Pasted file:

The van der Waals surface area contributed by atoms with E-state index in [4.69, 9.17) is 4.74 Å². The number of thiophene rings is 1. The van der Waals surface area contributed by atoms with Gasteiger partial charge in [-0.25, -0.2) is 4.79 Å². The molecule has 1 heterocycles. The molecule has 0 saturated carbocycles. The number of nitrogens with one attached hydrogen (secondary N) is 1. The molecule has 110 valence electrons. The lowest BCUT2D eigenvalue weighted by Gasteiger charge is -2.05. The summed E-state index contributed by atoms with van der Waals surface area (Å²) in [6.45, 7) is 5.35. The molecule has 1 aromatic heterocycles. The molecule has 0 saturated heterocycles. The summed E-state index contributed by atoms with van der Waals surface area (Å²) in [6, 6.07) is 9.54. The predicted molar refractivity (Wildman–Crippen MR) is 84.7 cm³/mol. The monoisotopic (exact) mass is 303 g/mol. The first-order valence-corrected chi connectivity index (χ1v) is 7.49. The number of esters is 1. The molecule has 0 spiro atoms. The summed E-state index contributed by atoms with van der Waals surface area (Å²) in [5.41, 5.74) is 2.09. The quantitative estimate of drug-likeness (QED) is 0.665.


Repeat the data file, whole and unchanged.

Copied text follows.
The van der Waals surface area contributed by atoms with E-state index in [4.69, 9.17) is 4.74 Å². The number of thiophene rings is 1. The van der Waals surface area contributed by atoms with Gasteiger partial charge in [-0.25, -0.2) is 4.79 Å². The molecule has 1 heterocycles. The molecule has 0 saturated carbocycles. The number of nitrogens with one attached hydrogen (secondary N) is 1. The molecule has 110 valence electrons. The lowest BCUT2D eigenvalue weighted by Gasteiger charge is -2.05. The summed E-state index contributed by atoms with van der Waals surface area (Å²) in [6.45, 7) is 5.35. The molecule has 1 aromatic heterocycles. The molecule has 0 saturated heterocycles. The summed E-state index contributed by atoms with van der Waals surface area (Å²) in [6, 6.07) is 9.54. The predicted molar refractivity (Wildman–Crippen MR) is 84.7 cm³/mol. The monoisotopic (exact) mass is 303 g/mol. The first-order valence-corrected chi connectivity index (χ1v) is 7.49. The number of esters is 1. The molecule has 0 spiro atoms. The summed E-state index contributed by atoms with van der Waals surface area (Å²) in [5.41, 5.74) is 2.09. The quantitative estimate of drug-likeness (QED) is 0.665.